rooms that are fully partitioned and have individual air supply or 100 percent air exhaustion (such as in hospitals and hotels). Spaces designed specifically for large assemblies of people are different from the open floor plan because assembly spaces are equipped to control the indoor environment for large group gatherings. All of these space types can be combined in one building—for example, a school building with several classrooms, open-space cafeterias, and an auditorium. Protection strategies for each of these building types likely vary with the building’s mission. The ability to achieve different levels of protection depends on the building type. A highly cellular building has a reduced risk of exposing a large number of occupants to a threat agent in the event of an interior release because the threat agent can remain localized.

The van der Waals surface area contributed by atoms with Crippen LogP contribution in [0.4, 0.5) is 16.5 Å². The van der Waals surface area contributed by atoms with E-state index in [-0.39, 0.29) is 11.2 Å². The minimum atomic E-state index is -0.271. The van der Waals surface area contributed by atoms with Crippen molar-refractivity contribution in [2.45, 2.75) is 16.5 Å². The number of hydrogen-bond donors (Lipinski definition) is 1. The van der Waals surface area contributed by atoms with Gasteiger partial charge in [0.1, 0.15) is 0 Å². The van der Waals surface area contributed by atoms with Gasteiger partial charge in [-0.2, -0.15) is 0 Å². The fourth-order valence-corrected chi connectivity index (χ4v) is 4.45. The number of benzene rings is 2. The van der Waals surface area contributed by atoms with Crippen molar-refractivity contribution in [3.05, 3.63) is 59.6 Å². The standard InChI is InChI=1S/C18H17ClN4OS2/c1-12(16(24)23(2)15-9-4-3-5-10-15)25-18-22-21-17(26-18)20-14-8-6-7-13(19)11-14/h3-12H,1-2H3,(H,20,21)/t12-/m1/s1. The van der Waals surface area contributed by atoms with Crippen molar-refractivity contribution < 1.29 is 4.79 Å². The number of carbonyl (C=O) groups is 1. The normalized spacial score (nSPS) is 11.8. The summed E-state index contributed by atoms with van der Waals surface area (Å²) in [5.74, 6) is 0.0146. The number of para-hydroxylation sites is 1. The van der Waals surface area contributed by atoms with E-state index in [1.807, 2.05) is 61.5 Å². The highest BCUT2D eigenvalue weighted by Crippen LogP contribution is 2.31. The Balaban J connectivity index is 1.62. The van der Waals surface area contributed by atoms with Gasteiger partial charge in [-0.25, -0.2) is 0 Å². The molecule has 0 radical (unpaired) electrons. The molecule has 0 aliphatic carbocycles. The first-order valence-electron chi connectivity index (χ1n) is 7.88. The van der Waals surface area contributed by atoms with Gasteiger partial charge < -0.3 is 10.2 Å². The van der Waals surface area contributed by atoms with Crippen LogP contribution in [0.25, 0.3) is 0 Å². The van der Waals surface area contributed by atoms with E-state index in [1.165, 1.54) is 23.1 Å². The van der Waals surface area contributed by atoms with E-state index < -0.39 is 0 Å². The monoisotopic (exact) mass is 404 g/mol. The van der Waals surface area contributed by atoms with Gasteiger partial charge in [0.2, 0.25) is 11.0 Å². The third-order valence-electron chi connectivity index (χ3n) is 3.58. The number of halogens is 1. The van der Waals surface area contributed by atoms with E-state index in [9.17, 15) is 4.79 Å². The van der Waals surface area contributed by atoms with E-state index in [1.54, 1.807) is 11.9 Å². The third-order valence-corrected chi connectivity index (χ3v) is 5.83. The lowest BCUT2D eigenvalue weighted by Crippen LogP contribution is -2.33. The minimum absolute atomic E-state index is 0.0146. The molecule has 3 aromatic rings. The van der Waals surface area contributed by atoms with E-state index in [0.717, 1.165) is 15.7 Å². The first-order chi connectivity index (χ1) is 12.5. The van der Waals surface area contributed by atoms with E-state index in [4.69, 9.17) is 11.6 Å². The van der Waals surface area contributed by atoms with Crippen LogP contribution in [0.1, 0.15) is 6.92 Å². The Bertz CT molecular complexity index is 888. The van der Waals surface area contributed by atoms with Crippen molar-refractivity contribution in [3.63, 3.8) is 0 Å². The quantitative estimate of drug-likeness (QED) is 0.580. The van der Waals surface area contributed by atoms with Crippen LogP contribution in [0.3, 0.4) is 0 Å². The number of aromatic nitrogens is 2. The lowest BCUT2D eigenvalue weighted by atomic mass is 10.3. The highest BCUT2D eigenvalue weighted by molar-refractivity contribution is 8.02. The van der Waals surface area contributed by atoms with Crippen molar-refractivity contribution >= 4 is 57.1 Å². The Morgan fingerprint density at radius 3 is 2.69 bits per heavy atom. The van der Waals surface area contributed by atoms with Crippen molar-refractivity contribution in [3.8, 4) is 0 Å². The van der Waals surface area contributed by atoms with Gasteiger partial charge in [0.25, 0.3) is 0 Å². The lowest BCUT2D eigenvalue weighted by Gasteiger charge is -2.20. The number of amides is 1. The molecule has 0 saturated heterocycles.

The need to protect a building from different threat types is driven by its mission and operations. To design an appropriate system, the goals of protection must be defined first, and the factors that limit its design and implementation (for example, building procurement and type, costs) have to be considered. Grouping of threats helps to determine the level of protection needed and the necessary components in the protection scheme to achieve that level of protection.